EyeGuide introduces the first ever tandem visual surgical training system

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Two surgeons at University Medical Center in Lubbock, Texas USA used paired EyeGuide Mobile Trackers to document visually what they viewed as they carried out laparoscopic gall bladder removal.

Dr S. Brooks (left), "expert" surgeon and Dr. A. Purtell (right), resident "novice" surgeon,  wearing paired EyeGuides, look on their respective monitors while doing surgery.

Dr S. Brooks (left), "expert" surgeon and Dr. A. Purtell (right), resident "novice" surgeon, wearing paired EyeGuides, look on their respective monitors while doing surgery.

Paired Visual Training with EyeGuide means we can be assured of having more skilled and well trained surgeons (approximating the experts) as they move on to their final years of residency training.

EyeGuide, maker of the Mobile Tracker for researchers, has deployed for the first time a Tandem Visual Surgical Training (TVST) system. Two surgeons at the University Medical Center in Lubbock, Texas USA used paired EyeGuide Mobile Trackers to document visually what they viewed as they carried out laparoscopic gall bladder removal.

This marks the first time ever that what two surgeons, one expert and one novice, saw during an actual live surgery was collected and compared, demonstrating the capability of the EyeGuide Mobile Tracker for assisting surgeons not only in documenting what they see during surgeries, but also assisting them in training resident surgeons and medical student surgical trainees in best practices for visualizing and implementing correct steps during surgery.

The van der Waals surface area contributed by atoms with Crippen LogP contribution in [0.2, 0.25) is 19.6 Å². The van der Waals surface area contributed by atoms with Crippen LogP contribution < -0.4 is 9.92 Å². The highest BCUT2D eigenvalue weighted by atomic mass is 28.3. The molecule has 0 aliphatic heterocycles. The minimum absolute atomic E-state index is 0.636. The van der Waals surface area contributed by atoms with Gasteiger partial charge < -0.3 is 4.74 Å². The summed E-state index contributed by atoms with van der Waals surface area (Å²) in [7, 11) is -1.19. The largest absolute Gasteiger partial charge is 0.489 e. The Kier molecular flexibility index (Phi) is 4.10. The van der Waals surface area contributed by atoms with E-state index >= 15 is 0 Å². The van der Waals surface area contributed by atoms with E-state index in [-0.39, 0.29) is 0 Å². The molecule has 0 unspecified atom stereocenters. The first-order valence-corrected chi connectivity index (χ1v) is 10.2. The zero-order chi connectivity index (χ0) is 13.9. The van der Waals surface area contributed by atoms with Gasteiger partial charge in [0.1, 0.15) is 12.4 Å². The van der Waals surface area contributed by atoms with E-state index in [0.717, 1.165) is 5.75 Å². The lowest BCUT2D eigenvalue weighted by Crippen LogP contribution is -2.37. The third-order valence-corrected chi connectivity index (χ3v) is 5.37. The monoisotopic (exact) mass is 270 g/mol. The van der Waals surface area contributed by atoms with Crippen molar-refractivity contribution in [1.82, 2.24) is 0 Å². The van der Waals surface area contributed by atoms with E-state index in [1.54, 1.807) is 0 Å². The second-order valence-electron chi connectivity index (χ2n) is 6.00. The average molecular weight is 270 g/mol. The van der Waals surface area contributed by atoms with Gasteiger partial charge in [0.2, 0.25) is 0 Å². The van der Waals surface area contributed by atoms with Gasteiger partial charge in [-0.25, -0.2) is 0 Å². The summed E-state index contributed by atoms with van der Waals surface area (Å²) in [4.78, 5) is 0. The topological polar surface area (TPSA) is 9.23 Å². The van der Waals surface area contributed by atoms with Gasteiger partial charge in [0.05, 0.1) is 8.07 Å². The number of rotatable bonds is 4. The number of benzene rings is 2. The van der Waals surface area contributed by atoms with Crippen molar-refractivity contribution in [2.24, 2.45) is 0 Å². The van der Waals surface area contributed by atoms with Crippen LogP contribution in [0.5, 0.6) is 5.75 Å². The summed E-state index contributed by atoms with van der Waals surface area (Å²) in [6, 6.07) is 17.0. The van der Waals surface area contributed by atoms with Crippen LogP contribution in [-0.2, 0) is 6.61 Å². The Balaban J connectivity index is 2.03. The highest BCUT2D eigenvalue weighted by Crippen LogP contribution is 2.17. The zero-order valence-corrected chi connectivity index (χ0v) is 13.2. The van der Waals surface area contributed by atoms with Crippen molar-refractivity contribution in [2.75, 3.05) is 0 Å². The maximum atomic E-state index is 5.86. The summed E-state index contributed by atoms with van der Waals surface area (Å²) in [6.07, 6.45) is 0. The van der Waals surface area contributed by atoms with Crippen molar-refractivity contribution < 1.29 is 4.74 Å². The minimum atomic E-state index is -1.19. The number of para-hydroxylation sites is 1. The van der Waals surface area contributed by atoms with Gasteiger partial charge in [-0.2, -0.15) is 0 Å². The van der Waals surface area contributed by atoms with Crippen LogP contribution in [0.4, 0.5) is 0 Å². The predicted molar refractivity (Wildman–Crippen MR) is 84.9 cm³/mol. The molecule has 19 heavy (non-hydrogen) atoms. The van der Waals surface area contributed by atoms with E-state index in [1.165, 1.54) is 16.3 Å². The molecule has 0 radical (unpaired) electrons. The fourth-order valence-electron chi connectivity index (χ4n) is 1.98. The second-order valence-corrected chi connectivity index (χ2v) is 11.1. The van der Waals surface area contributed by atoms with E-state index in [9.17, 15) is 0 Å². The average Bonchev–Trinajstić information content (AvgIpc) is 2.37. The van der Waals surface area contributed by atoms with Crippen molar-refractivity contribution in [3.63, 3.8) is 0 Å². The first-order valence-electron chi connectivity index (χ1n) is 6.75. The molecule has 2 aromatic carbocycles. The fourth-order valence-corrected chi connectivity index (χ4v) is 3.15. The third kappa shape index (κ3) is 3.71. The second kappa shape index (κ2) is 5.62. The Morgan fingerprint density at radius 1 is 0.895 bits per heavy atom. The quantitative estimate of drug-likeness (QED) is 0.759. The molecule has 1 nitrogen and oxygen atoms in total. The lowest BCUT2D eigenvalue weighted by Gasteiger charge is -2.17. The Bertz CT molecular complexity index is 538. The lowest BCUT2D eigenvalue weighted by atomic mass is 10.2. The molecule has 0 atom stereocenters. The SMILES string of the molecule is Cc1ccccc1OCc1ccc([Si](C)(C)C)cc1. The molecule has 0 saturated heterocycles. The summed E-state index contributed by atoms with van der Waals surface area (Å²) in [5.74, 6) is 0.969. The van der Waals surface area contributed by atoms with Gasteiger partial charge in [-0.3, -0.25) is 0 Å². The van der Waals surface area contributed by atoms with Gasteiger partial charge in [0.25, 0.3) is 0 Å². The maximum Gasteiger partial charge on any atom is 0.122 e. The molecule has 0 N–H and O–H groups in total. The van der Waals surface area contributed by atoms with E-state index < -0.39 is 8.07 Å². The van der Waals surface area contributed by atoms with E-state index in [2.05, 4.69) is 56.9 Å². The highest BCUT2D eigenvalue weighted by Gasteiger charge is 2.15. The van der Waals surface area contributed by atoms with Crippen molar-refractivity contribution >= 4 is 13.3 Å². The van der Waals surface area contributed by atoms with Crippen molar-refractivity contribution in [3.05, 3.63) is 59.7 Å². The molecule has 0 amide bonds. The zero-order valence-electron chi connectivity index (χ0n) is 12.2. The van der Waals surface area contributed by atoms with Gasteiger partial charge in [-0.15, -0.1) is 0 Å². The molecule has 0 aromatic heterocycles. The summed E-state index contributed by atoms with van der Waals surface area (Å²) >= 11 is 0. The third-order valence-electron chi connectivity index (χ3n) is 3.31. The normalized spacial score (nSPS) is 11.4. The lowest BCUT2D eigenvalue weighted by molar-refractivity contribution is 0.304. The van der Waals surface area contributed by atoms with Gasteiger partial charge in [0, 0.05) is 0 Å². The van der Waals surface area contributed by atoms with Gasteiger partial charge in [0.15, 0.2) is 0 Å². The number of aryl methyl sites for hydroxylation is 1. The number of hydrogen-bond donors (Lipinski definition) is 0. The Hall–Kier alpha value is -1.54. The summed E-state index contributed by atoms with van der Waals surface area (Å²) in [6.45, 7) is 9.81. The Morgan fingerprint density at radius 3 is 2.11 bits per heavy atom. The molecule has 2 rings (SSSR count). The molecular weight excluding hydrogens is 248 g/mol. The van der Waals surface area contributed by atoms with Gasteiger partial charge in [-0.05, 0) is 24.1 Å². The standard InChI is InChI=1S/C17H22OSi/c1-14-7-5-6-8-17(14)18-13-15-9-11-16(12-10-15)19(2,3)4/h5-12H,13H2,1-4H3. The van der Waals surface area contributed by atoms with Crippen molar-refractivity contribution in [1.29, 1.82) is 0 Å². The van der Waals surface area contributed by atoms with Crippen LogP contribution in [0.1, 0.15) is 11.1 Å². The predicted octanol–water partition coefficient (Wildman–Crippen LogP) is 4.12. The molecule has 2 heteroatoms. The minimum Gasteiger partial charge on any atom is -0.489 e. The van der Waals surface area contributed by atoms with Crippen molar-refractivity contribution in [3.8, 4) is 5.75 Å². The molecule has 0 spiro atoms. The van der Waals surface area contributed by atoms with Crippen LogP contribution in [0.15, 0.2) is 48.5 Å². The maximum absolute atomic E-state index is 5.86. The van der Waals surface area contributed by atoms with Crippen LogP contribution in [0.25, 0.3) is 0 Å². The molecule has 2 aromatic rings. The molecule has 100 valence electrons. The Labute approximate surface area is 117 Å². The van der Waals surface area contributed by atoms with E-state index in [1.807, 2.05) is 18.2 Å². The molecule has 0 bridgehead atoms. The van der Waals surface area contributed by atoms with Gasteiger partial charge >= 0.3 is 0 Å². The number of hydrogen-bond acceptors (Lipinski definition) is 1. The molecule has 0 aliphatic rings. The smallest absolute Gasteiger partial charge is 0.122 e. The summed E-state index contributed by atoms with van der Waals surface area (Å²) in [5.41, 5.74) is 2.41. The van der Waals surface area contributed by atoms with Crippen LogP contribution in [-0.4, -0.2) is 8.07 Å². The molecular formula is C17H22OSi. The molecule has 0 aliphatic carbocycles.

The rationale for the TVST approach using combined EyeGuide Mobile Trackers centers on the “quiet eye” (QE) concept. Experts in activities, such as sports, which are highly dependent on effective visualization, will often have much better, concentrated focus than novices. In other words, before carrying out a critical task, such as hitting a baseball or performing the next step in a surgical procedure, the expert will subconsciously eliminate distraction and quiet the eye to focus vision on only that which is most important to be viewed for completing the task successfully. Novices, however, have more quick, unfocused (saccadic), or a less quiet eye, which leads to delayed execution if not also more error.

The expectation of TVST is that the novice surgeon’s quiet eye will evolve faster than it would through conventional training to match the expert surgeon’s quiet eye. Certainly this has been the case to date in sports when paired training was employed. By working in tandem with an expert and seeing what that expert sees during surgery and then comparing results after the fact that show differences and similarities between what the novice and expert viewed, the novice surgeon will learn faster what is important to view and not to view when performing surgical procedures. According to Dr. Benedicto Baronia, neurosurgeon and developer of the TVST System, “this means we can be assured of having more skilled and well trained surgeons (approximating the experts) as they move on to their final years of residency training.”

Baronia notes that “studies on visual tracking with surgical trainees or medical students in simulation modules have already shown encouraging results. The groups who undertook actual training and received cues on visual tracking from experts learned more and performed well as compared to those subjects exposed to the conventional method, that is, training without the use of visual tracking device.”

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If you’d like more information about this topic or would like to schedule an interview with Dr. Benedicto Baronia, please contact EyeGuide at 1-866-931-9418 or by email at press@eye.guide.

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Greg Gamel
EyeGuide
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